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Employee Profile

mkennedy

Michael Kennedy

Social & Communication Arts
Instructor

Contact Information

Phone: 308-432-6047
Office: Old Admin 236
E-mail: mkennedy@csc.edu

Education/Background

MA Journalism, Marshall University, Huntington, W.Va. - 1991
BA English, California University of Pennsylvania, California, Pa. - 1986

Teaching Areas

Fundamentals of Oral Communications
News Reporting
Photojournalism
Copy Editing
Publication Design
Digital Publishing
Media Law

Campus Service

Adviser - The Eagle (CSC's award-winning, weekly student newspaper)
The Eagle has been judged Best in Overall Excellence for five consecutive years, 2011-15 in the Nebraska Collegiate Media Association's (NCMA) annual Golden Leaf Awards (The Eagle finished second in Overall Excellence, 2009-10)
Coordinator - Journalism and Photojournalism competitions
in CSC's annual "Scholastic Day Contest," 2009-present

Community Service

Design Consultant
Conducted comprehensive redesign of The Chadron Record, April - September 2014
Editor, Designer - "Sunsetters of the Southwest Pacific Area - From Australia to Japan: an Illustrated History of the 38th Bombardent Group (m), 5th Air Force, World War II - 1941 - 1946." The 778-page book is an illustrated history of the U.S. Army Air Corp's most decorated bombardment group from World War II.

Professional Activities and Awards

Nebraska Collegiate Media Association
Executive Director, April 2014 - present
President Elect, April 2013 - 14
President, April 2001 - 13
College Media Advisers (CMA)
Member
National Press Photographers Association (NPPA),
Member, Region 9 - 2013 to present
Member, Region 3 - 1990 - 2013
Honorable Mention - Photographer of the Year, March 2003, NPPA's Northern Short
Course in Photojournalism, Pictures of the Year Competition

Background

Michael D. Kennedy is an award-winning, veteran journalist whose professional and academic career spans four decades and three continents.

He began his professional journalism career in 1978 as a news photographer with the Herald-Dispatch, Huntington, W.Va., while attending Marshall University as an undergraduate student. Over the years he moved from photojournalism to news reporting and in 1988 found himself spending 10 days in a Honduran jungle covering U.S. Army Reserve training exercises. The five-part series he wrote for the Pottsville (Pa.) Republican, complimented by his photographs, earned him a 1989 Keystone Press Award for Best Feature Series in state competition sponsored by the Pennsylvania Newspaper Publishers Association.

Mr. Kennedy has worked for several newspapers and news agencies as either a reporter or news photographer, including the Pottsville Republican, Pennsylvania; the Herald-Dispatch, Huntington, W.Va.; The Kansas City Star., Missouri; the Columbus Dispatch, Ohio; and the Associated Press, Charleston, W.V., bureau.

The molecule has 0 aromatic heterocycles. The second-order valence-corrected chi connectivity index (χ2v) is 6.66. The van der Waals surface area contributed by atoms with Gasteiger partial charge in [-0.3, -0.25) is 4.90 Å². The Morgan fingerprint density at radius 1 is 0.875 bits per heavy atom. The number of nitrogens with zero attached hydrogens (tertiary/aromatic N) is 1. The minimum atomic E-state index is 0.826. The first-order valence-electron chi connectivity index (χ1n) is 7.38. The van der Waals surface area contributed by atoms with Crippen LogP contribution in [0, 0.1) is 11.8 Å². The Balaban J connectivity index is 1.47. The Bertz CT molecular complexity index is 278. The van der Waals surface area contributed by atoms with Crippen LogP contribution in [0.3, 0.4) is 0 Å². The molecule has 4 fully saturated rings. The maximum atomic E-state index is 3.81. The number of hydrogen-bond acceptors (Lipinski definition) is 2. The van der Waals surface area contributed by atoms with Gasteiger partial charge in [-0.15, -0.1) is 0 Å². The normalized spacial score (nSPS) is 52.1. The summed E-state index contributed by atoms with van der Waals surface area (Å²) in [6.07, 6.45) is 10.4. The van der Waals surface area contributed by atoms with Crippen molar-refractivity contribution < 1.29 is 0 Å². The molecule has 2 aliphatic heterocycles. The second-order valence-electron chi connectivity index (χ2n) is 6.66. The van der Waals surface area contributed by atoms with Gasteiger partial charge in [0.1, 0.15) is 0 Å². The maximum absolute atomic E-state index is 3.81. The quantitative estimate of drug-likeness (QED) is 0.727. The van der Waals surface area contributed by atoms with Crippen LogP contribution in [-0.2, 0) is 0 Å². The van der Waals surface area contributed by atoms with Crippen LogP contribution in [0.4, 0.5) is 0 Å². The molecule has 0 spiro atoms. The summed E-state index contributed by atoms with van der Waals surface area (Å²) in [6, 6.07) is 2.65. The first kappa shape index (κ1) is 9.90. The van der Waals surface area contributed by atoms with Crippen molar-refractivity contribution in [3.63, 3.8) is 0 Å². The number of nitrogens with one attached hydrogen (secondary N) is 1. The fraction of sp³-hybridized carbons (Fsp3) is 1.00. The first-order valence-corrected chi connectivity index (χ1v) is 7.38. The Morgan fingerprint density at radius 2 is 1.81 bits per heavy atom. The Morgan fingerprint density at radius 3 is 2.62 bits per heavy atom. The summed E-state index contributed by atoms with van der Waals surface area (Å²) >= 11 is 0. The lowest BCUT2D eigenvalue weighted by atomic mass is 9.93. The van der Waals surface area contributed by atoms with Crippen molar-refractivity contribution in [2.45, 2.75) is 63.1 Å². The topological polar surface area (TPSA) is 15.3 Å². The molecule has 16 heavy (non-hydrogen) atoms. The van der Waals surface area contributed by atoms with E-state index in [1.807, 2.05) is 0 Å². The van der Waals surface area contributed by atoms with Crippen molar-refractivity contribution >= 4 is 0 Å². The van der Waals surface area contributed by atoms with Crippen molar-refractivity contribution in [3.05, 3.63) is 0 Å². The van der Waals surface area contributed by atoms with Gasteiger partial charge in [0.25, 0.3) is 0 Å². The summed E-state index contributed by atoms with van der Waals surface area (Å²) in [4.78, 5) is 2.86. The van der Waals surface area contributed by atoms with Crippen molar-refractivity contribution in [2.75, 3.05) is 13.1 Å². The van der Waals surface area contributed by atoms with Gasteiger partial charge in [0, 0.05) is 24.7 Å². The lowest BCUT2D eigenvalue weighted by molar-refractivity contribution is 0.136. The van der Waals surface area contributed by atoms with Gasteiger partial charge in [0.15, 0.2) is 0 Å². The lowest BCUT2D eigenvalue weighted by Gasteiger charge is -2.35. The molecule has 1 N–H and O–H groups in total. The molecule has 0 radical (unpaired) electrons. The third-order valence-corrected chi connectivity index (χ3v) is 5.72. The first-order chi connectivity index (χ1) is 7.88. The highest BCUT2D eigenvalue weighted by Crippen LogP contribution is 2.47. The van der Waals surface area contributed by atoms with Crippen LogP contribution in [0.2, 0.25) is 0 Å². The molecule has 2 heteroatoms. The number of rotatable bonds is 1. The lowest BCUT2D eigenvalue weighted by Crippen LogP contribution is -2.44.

Mr. Kennedy began teaching journalism and photojournalism in 1997 at Pittsburg State University, Kansas. In 2000 he accepted a position at Zayed University, Dubai, United Arab Emirates, where he taught magazine journalism, photojournalism, digital design and magazine editing, design and production.

In January 2002, he traveled to Peshawar, Pakistan, where he spent two weeks documenting the living conditions at three Afghan refugee camps, Jallozai, Turkeman and Shamshato. Between October 2001, when the U.S. military began driving the Taliban from Kabul, and January 2002, an estimated 500,000 Afghans fled their country to the safety of about 250 refugee camps located north, east and south of Peshawar in Pakistan's North West Frontier Province, also known as the Tribal Region.

Four years later, January 2006, he returned to Pakistan, this time traveling to the troubled Kashmir region and the northern cities of Mansehra, Balakot and Muzaffarabad where 75,000 people died in an earthquake on Oct. 8, 2005. He spent a week documenting the lives of the survivors, who were still digging out and recovering.

After spending six years in the Middle East, Mr. Kennedy moved to Chadron with his horses in summer 2006 and began teaching at CSC that fall.

"I love it here," he said. "I love the people, the open space and the one traffic light in town. I moved here for those reasons."

In his spare time over the past eight years he has been building his home on a "few acres" split by Little Bordeaux Creek, three miles east of town.

"The second-floor interior is done," he said, "and I am finally getting the ground-floor interior finished. But I have come to learn that building your own home is, and always will be, a never-ending process."

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